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Saturday, February 11, 2012

Google Gave Up Fighting Censorship In India

Searching giant Google has agreed to pull content from its Indian version of service, bowing to government pressure.
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Judge Mukesh Kumar, of a New Delhi district court, has succeeded in putting pressure on the Internet giant to down controversial, allegedly inflammatory material. There was a civil suit filed by Ajiaz Arshad against a number of the large online players operating in India. The list includes Google, Facebook and Yahoo. The plaintiffs claimed that the material was religiously intolerant and would have potentially spiraled out of control, which could cause unrest, according to the local media reports.

The same reports indicate that different parts of the country are currently changing their mind about the way the web is being used. The organizations fighting against Internet filtering believe that going through the courts to take down the content on the Internet flies in the face of free speech.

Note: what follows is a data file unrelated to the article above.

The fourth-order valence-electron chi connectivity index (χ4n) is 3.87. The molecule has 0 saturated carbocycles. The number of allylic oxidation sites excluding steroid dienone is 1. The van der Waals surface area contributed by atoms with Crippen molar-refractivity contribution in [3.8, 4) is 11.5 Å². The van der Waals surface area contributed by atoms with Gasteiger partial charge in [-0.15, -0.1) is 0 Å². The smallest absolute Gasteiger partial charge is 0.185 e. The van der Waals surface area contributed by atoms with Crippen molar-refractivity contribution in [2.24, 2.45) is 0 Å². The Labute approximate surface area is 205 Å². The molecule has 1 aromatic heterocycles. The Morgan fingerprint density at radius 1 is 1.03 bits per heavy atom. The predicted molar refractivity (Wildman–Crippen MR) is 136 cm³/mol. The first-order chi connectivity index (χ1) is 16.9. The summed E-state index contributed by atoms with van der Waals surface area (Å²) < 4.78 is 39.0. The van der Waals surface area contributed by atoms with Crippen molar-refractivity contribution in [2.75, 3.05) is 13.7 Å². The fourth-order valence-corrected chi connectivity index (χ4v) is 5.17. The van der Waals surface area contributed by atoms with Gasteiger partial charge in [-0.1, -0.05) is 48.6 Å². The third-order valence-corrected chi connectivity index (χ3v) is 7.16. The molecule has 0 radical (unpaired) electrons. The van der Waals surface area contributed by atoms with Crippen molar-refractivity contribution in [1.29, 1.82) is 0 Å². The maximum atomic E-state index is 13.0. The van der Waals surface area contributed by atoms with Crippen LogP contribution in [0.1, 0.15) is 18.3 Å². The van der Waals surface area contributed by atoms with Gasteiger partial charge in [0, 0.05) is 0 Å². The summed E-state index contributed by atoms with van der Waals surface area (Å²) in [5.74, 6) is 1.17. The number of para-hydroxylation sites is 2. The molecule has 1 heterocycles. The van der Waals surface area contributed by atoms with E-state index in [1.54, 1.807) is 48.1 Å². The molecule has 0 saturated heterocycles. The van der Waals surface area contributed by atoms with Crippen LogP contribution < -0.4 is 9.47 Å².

In response, Google explained that the decision of the company to delete the material actually corresponds with its longstanding policy of responding to court orders. The giant pointed out that the users from the rest of the world may sleep peacefully – only services in India would be affected in this way. Nevertheless, many industry experts remember Google recently telling the courts that filtering the web is beyond it. Facebook, by the way, has still been using this line.

The discussion over Internet filtering has been lasting for a while now. In most cases it didn’t end up with a clear answer – the parties kept arguing that, instead worrying about civil unrest, powerful figures in India were upset about people openly criticizing such issues as corruption, bribery and nepotism.

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